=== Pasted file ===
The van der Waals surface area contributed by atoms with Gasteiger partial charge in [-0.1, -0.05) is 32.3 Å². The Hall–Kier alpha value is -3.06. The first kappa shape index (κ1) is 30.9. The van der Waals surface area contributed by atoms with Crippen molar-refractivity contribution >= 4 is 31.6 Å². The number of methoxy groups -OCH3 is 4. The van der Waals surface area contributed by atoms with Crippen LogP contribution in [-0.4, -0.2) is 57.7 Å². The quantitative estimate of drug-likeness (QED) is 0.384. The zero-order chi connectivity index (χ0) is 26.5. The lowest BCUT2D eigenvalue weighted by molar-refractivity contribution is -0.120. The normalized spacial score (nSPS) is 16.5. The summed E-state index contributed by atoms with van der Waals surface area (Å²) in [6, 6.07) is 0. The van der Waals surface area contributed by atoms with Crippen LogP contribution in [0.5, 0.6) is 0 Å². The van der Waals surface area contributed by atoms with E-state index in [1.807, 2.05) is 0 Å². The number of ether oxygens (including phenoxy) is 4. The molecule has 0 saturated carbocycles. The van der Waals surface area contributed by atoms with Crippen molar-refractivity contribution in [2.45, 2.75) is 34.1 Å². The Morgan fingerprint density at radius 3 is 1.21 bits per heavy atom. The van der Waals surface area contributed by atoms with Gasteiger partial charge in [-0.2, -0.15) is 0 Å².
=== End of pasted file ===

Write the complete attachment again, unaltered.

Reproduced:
The van der Waals surface area contributed by atoms with Gasteiger partial charge in [-0.1, -0.05) is 32.3 Å². The Hall–Kier alpha value is -3.06. The first kappa shape index (κ1) is 30.9. The van der Waals surface area contributed by atoms with Crippen molar-refractivity contribution >= 4 is 31.6 Å². The number of methoxy groups -OCH3 is 4. The van der Waals surface area contributed by atoms with Crippen LogP contribution in [-0.4, -0.2) is 57.7 Å². The quantitative estimate of drug-likeness (QED) is 0.384. The zero-order chi connectivity index (χ0) is 26.5. The lowest BCUT2D eigenvalue weighted by molar-refractivity contribution is -0.120. The normalized spacial score (nSPS) is 16.5. The summed E-state index contributed by atoms with van der Waals surface area (Å²) in [6, 6.07) is 0. The van der Waals surface area contributed by atoms with Crippen LogP contribution in [0.5, 0.6) is 0 Å². The van der Waals surface area contributed by atoms with E-state index in [1.807, 2.05) is 0 Å². The number of ether oxygens (including phenoxy) is 4. The molecule has 0 saturated carbocycles. The van der Waals surface area contributed by atoms with Crippen molar-refractivity contribution in [2.45, 2.75) is 34.1 Å². The Morgan fingerprint density at radius 3 is 1.21 bits per heavy atom. The van der Waals surface area contributed by atoms with Gasteiger partial charge in [-0.2, -0.15) is 0 Å².